UK Ministers will have to cut subsidies to the UK wind farm sector under pressure from the European Commission – the Commission has also told the UK to cut support for solar energy by the end of the decade. Government subsidies means that the UK pays four times as much for energy generated by wind (£95 MWh) compared to Brazil which has an open market. The Duke of Gloucester is brining a landmark case to allow him to erect for giant wind turbines on his own land. Barnwell Manor Wind Energy wants to build four 400ft-high turbines – opposed by English Heritage and East Northamptonshire Council who won a High Court decision blocking the move in March 2013 claiming the development would blight unspoilt Elizabethan countryside and overshadow Lyvden new Bield, a Grade 1 listed lodge. The Court of Appeal will now decide the matter.
As the USA shivered in temperatures of up to -50C, the UK has had the wettest December for two decades, the worst storms seen in a lifetime and extensive flooding: Sir David King, the government’s special envoy on climate change has warned that the UK needs to spend much more on flood defences – potentially doubling spending to £1 billion a year by 2020 to meet the challenges of climate change with storms and flooding far more likely to happen than 100 years ago. The storms on the UK have claimed three lives so far in 2014.The only good news is that Britain’s wind farms are expected to generate a record amount of energy – up to 6.4GW during each half hour during the storms – enough to power 6 million homes.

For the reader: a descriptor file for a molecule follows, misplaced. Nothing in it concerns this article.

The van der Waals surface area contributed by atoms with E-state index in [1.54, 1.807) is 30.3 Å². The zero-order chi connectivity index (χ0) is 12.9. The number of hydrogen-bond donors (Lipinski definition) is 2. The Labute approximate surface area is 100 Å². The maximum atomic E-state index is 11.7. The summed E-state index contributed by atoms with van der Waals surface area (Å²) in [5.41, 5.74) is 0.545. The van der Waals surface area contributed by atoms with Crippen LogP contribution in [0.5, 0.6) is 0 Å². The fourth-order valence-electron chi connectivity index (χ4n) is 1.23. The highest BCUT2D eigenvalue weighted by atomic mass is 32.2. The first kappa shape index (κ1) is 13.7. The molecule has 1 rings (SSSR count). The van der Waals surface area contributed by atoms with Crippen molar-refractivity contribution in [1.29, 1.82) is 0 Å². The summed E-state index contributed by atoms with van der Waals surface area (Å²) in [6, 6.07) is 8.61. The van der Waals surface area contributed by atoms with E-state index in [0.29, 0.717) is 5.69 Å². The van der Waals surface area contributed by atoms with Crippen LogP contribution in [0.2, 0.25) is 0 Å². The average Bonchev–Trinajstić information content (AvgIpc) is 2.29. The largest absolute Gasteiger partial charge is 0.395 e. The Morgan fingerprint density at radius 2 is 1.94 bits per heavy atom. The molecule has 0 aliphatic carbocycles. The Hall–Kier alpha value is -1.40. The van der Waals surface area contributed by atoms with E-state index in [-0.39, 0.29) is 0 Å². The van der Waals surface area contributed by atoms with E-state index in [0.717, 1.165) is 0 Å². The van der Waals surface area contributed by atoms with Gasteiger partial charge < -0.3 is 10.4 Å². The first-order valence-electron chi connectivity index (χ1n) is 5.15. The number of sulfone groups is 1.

UK energy regulator Ofgem has said ‘it can’t find out the truth on energy prices’ and how and if energy companies are ripping off customers because energy markets lack transparency. Labour had accused the energy companies of artificially inflating wholesale energy prices. The energy companies will have to pay customers in Southern England who lost electricity supplies over Christmas due to the severe weather £75 in compensation. Scottish & Southern Energy said it would pay customers £54 for homes that lost power for up to 48 hours and then £54 for each further full 12 hour period – with a payment of £75 for Christmas Day.